A similar story on Tuesday, though with a shorter course. I was sitting in nursery marveling at how calm and quiet the afternoon had been when nurses from the women's ward next door rushed in the door with a bloody little bundle of cloths and said a preemie had just been born, as it turns out in the mother's bed, from a precipitous labor (she had not even been in labor on admission for a urinary tract infection, so no one was prepared for the baby). As we unwrapped the cloths we found a blueish limp ball of baby, low heart rate, and went into gear for bagging breaths into his lungs, turning up oxygen, warming and drying. But a quick look at this baby showed he had many severe birth defects. Legs scissored up over his head, no openings for his urethra or anus, only a rudimentary tag of a penis, no hip joints, another meningomyelocele of soft fleshy cauliflower of skin on his back, a contracture of his arm, peculiar little clovers of split thumbs. His lungs were hard to expand, and we suspected that all his lower-body defects might be associated with absent kidneys, which would mean little amniotic fluid, which would man poorly developed lungs in utero, which would explain his blueness. But like the baby above, at that moment we didn't know if he could live or not live, and on the principal that God values every life equally whether it is contained in a perfect body or a crippled one, whether it lasts 30 minutes or a hundred years, we kept working to keep him alive until we could more clearly outline his anatomy. As it turned out our radiologist was able to come do an ultrasound which confirmed that he had not developed any kidneys. No one can live without kidneys. I went to get his mother, who almost broke my hands squeezing in pain as she was still dealing with bleeding and clots and stitches post-delivery. She didn't want to see him, to have a picture in her mind forever of a less than "perfect" infant, but her sister-in-law came with us to the nursery briefly to see him alive before we stopped resuscitating him. Then he died, quietly, winding down. Later I was the one to break the news to his father, which is always a holy and terrible moment, telling a parent that his child has died, trying to testify to God's love at a very bleak moment in someone's life. Again, this was not an outcome that was anticipated or smoothly planned for. We had to react to what we found, try therapies, adjust, make decisions. It would have been kinder all around to have realized the need for an antenatal ultrasound, to have known ahead of time and made a plan, but life did not work that way.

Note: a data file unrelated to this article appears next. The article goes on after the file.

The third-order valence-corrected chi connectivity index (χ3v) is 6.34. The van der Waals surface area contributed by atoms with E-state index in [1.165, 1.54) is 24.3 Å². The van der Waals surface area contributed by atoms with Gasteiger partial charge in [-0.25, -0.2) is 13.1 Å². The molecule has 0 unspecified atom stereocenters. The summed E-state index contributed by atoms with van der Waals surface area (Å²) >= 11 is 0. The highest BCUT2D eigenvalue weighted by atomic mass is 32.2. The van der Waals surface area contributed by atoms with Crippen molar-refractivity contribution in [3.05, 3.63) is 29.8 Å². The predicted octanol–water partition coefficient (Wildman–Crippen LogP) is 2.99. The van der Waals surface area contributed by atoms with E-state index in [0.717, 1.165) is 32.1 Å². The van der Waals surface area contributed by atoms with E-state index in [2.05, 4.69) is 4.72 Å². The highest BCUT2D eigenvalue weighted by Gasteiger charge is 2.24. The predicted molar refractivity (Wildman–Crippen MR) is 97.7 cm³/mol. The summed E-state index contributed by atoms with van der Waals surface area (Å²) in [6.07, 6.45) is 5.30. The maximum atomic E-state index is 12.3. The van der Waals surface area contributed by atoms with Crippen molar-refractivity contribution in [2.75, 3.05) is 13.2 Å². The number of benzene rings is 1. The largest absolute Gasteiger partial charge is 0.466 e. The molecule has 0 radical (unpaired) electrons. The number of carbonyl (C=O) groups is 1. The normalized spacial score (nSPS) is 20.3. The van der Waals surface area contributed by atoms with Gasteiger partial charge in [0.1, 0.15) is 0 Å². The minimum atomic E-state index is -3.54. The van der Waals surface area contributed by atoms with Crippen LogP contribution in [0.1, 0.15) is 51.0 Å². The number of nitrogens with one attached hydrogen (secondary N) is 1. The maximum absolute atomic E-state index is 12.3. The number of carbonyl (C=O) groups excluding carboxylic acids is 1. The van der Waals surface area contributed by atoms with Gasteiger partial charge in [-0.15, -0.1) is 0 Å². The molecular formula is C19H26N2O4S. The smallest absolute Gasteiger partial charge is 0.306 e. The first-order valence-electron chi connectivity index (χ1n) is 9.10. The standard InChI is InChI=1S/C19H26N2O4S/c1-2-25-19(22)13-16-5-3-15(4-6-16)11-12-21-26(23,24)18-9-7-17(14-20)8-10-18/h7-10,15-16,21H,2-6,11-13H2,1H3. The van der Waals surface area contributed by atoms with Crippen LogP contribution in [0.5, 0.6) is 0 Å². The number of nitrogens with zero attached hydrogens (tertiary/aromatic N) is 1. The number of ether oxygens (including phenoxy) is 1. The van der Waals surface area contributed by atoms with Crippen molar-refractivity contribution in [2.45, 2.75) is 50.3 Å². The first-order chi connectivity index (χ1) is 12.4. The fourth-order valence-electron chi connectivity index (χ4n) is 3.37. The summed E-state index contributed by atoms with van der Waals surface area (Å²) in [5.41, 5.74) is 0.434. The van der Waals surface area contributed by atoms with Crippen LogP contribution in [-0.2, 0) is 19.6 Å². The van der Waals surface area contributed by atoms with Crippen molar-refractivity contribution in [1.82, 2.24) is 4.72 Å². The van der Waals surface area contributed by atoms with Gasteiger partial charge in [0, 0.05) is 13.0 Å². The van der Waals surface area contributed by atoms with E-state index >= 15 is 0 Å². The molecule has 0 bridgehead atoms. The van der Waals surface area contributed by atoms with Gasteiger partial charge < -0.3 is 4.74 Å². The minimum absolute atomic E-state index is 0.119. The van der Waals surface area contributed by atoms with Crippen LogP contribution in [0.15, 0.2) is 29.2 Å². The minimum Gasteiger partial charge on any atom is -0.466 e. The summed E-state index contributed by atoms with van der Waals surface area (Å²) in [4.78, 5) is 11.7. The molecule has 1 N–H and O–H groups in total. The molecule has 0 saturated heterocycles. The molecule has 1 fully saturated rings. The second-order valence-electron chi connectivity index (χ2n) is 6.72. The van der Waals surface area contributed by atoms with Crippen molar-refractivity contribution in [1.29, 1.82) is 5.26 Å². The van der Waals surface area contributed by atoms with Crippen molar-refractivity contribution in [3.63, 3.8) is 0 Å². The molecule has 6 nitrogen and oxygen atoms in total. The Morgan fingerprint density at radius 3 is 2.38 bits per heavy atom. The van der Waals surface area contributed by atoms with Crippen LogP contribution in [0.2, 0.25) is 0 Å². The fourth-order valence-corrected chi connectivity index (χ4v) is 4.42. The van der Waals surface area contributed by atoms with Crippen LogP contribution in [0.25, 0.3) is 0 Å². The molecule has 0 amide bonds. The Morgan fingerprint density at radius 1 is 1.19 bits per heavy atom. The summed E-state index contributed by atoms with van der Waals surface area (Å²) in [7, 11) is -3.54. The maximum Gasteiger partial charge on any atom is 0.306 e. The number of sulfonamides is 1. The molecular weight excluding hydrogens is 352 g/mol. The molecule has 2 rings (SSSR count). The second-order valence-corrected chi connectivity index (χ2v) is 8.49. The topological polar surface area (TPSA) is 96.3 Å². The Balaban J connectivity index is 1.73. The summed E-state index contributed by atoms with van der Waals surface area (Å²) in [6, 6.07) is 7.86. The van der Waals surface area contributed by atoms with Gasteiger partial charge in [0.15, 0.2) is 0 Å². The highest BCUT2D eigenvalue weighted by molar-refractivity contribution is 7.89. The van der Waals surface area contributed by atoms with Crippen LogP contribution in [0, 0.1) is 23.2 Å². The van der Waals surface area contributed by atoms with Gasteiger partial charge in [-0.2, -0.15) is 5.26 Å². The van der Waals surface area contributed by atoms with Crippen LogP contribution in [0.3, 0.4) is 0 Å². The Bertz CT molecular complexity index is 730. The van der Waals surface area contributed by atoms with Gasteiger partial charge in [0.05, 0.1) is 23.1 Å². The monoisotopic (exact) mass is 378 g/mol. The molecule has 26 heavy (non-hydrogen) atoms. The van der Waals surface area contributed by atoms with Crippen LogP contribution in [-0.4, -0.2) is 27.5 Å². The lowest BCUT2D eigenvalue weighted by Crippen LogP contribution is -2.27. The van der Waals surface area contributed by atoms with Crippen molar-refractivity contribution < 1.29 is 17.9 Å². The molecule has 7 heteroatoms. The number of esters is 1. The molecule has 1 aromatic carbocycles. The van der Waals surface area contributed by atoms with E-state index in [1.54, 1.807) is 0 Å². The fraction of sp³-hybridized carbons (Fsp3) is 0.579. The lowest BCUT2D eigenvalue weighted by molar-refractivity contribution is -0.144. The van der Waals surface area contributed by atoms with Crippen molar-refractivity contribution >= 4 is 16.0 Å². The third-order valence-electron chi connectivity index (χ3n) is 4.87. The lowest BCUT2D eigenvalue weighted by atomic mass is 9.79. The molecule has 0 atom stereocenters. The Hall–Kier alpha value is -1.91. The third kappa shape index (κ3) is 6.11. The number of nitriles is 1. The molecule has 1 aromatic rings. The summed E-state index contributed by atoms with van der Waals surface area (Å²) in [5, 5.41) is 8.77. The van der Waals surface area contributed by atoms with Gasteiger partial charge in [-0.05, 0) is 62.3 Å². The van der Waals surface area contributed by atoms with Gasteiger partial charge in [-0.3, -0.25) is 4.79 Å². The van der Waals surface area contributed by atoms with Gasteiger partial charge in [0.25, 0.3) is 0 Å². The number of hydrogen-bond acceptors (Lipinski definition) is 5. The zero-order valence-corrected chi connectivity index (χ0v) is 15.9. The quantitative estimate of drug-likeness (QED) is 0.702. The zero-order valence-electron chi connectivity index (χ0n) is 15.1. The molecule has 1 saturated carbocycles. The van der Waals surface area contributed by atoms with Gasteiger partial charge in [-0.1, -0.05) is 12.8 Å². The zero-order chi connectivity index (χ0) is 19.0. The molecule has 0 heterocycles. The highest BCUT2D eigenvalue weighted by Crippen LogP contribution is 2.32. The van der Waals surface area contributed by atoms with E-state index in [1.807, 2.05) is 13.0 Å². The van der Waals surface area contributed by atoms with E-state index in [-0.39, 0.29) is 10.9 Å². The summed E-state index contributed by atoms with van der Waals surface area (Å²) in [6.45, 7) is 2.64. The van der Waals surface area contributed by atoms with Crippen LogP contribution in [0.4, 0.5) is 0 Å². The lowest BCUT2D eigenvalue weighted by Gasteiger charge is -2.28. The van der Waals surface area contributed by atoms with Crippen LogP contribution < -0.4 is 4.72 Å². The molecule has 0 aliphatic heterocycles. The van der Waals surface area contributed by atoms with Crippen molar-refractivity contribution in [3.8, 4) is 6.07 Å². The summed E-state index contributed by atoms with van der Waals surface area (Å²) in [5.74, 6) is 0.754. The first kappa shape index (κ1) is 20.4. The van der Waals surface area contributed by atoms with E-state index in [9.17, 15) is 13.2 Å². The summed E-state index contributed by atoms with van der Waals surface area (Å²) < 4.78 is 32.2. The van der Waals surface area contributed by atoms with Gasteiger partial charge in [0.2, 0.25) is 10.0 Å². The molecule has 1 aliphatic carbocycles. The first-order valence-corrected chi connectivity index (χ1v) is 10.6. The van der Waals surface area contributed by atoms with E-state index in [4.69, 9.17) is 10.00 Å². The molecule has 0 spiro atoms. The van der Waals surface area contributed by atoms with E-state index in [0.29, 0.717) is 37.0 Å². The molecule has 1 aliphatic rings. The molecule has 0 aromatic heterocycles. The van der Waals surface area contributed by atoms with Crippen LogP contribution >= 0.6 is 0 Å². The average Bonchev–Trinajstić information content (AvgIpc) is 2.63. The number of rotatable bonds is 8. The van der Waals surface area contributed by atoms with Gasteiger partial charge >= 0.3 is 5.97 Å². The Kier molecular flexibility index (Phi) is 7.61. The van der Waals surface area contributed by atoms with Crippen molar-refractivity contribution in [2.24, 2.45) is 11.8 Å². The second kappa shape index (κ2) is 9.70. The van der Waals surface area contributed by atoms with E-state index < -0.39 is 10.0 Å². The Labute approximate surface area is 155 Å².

So this week I'm thinking a lot about this reality: life is iterative. The veil over glory, over reality, over the future, is thick. We walk out a few steps, then look around and adjust our course. Every day brings mistakes, from which we learn, and redirect. This is true on the scale of individual tiny lives of hours to days, as well as on the scale of two-month survey projects, or programs that represent the investment of years and lives. We gave a lot of responsibility to a head teacher once, thinking this was the best thing, who later turned out to be unable to lead the school in the direction we hoped. We started programs in nutrition that blessed many lives for many years, but later had to be suspended due to lack of personnel. A new team built very communal housing for survival, and later grew to value a bit more independence. So many times in life we cannot see far enough ahead to anticipate the outcomes of our actions, we attempt a rescue, invest in what looks good and right, only to find out by living a few more months and years into the process that we have to change course. New surveys, intensive care, hours of agony, closing programs, funding buildings, all these course corrections are costly to someone, on some level. It is natural to then assign blame somewhere, perhaps to God in particular, for not preventing our mistakes, for not protecting others from our painful learning process.

But somehow in the sovereign order of the universe, we walk by faith not by sight. We are called to hand over our two fish and be stripped of all our resources, without knowing if the multitude will be fed. We set out for a land unknown, without a road map. We pour into others' lives, without knowing which of the young people will break our hearts and which will become pillars of the Kingdom. We fiercely apply a face mask and squeeze the bag of oxygen, sometimes only to regret prolonging the inevitable. We get it wrong, and all too often the very people we meant to help are the ones to pay the price. The human condition seems to require this learning-by-living process. Life is iterative, but grace fills in the gaps and wrests some good out of every iteration.


Melissa said...

Good to hear. I often live with the banner, "Finish what you started.... NO MATTER WHAT" over my head. Sometimes a change of plans is in order. Help me, Jesus!

Becky said...

You are so very wise. Well said.

Tim Wills said...